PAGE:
Battle of Hjörungavágr
|Battle of Hjörungavágr|
The hailstorm during the Battle of Hjörungavágr,
by Halfdan Egedius
|Commanders and leaders|
|180 ships||60 ships|
The Battle of Hjörungavágr (Norwegian: Slaget ved Hjørungavåg) is a semi-legendary naval battle that took place in the late 10th century between the Jarls of Lade and a Danish invasion fleet led by the fabled Jomsvikings. This battle played an important role in the struggle by Haakon Sigurdsson (c. 937 – 995) to unite his rule over Norway. Traditionally, the battle has been set during the year 986.  
During this period, Denmark was the dominant power in the Nordic region. Southern Norway and the Oslo Fjord sometimes lay directly under Danish rule. Haakon Sigurdsson ruled Norway as a vassal of King Harald Bluetooth of Denmark (died c. 985/86). In reality but he was an independent ruler. Haakon was a strong believer in the old Norse gods. When Harald Bluetooth attempted to force Christianity upon him around 975, Haakon broke his allegiance to Denmark. Harald Bluetooth had suffered defeat from Otto II, Holy Roman Emperor during 974. Haakon took advantage of the weakened position of the Danish king to make Norway independent of Denmark. With the convincing victory, Haakon Sigurdsson remained Norway's sole ruler and Denmark's claim over Norway was rejected and not repeated until many years later.  
Jómsvíkinga saga offers two mutually contradictory descriptions of the bay on the coast of Sunnmøre in which the battle took place. According to the first one, Hjorungavágr lies on the landward side of the island Hoð (now Hareidlandet in Møre og Romsdal). According to the other, the bay is situated south of an island called Primsigð/Primsignd and north of an island called Horund. Both of these names are not in common use today.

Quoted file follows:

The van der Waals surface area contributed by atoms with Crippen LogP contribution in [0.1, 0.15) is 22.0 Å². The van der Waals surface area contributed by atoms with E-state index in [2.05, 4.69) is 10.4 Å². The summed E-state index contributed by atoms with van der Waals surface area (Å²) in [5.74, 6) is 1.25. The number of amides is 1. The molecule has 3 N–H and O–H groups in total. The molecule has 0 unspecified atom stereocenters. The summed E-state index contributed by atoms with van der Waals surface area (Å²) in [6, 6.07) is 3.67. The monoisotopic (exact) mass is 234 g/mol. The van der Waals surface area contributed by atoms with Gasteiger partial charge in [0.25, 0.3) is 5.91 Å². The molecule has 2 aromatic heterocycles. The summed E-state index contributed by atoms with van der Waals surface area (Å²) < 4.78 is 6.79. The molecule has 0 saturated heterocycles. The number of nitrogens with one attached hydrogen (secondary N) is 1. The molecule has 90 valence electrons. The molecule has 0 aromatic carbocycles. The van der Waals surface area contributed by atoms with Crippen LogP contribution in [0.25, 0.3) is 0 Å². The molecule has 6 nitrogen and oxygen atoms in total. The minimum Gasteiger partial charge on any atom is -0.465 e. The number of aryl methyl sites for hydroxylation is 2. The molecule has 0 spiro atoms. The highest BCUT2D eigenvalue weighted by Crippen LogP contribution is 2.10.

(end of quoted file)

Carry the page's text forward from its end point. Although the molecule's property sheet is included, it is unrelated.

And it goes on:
The battle is described in the Norse kings' sagas—including Heimskringla—as well as in Jómsvíkinga saga and Saxo Grammaticus' Gesta Danorum. Saxo Grammaticus estimated that the battle took place while Harald Bluetooth was still alive. Tradition has set the battle in 986. Some contemporary skaldic poetry alludes to the battle, including verses by Þórðr Kolbeinsson and Tindr Hallkelsson. The battle was also the subject of later poems and sagas. Jómsvíkingadrápa by Bjarni Kolbeinsson honors the fallen Jomsvikings at the Battle of Hjörungavágr. Vellekla, composed by the Icelandic skald Einarr Helgason, speaks of the Battle of Hjörungavágr. Fagrskinna, contains a history of Norway with a heavy emphasis on battles, including the Battle of Hjörungavágr.
- Sigvaldi Strut-Haraldsson
- Vagn Åkesson
- Eiríkr Hákonarson
- Thorkell the Tall
- Vigfúss Víga-Glúmsson
- Þorgerðr Hölgabrúðr and Irpa
- "Slaget ved Hjørungavåg". University of Oslo. Retrieved June 1, 2018.
- Jørn Sandnes. "Håkon Sigurdsson". Norsk biografisk leksikon. Retrieved June 1, 2018.
- "Harald Bluetooth". danmarkskonger.dk. Retrieved June 1, 2018.
- "Slaget ved Hjørungavåg". Allkunne. Retrieved June 1, 2018.
- John Megaard, "Hvor sto 'Slaget i Hjörungavágr'?: Jomsvikingeberetningens stedsnavn og Sæmundr fróði" Alvíssmál 9 (1999): 29–54 (English summary, p. 54) Archived April 8, 2016, at the Wayback Machine.
- Johan Ottesen (December 3, 2010). "Her er slagstaden". Sunnmøresposten. Retrieved June 1, 2018.
- "Kvar var Hjørungavåg?". NRK. Retrieved June 1, 2018.
- Geir Thorsnæs. "Hareidlandet". Store norske leksikon. Retrieved June 1, 2018.
- Näsström, Britt-Mari (2001) Blot - tro og offer i det førkristne Norden (Pax) ISBN 82-530-2146-1
- Steinsland, Gro (2005) Norrøn religion. Myter, riter, samfunn (Pax) ISBN 82-530-2607-2
- Fløtre, Odd Karstein (2009) Jomsvikingslaget i oppklarende lys (Hatlehols Grafiske AS) ISBN 978-82-92055-34-2
- Ottesen, Johan (2010) Slagstaden (Fotoarkivet) ISBN 978-82-93042-01-3
- Larsen, Stein Ugelvik (2006) Striden om stedet : Hjørungavåg-slaget i norsk historie og kulturdebatt (Sunnmørsposten forl.) ISBN 82-914-5014-5
- Historic play at Hjørungavåg
- Vågen ved "stein": Steinvågen by Bjørn Jonson Dale
- Hjørungavåg National Monument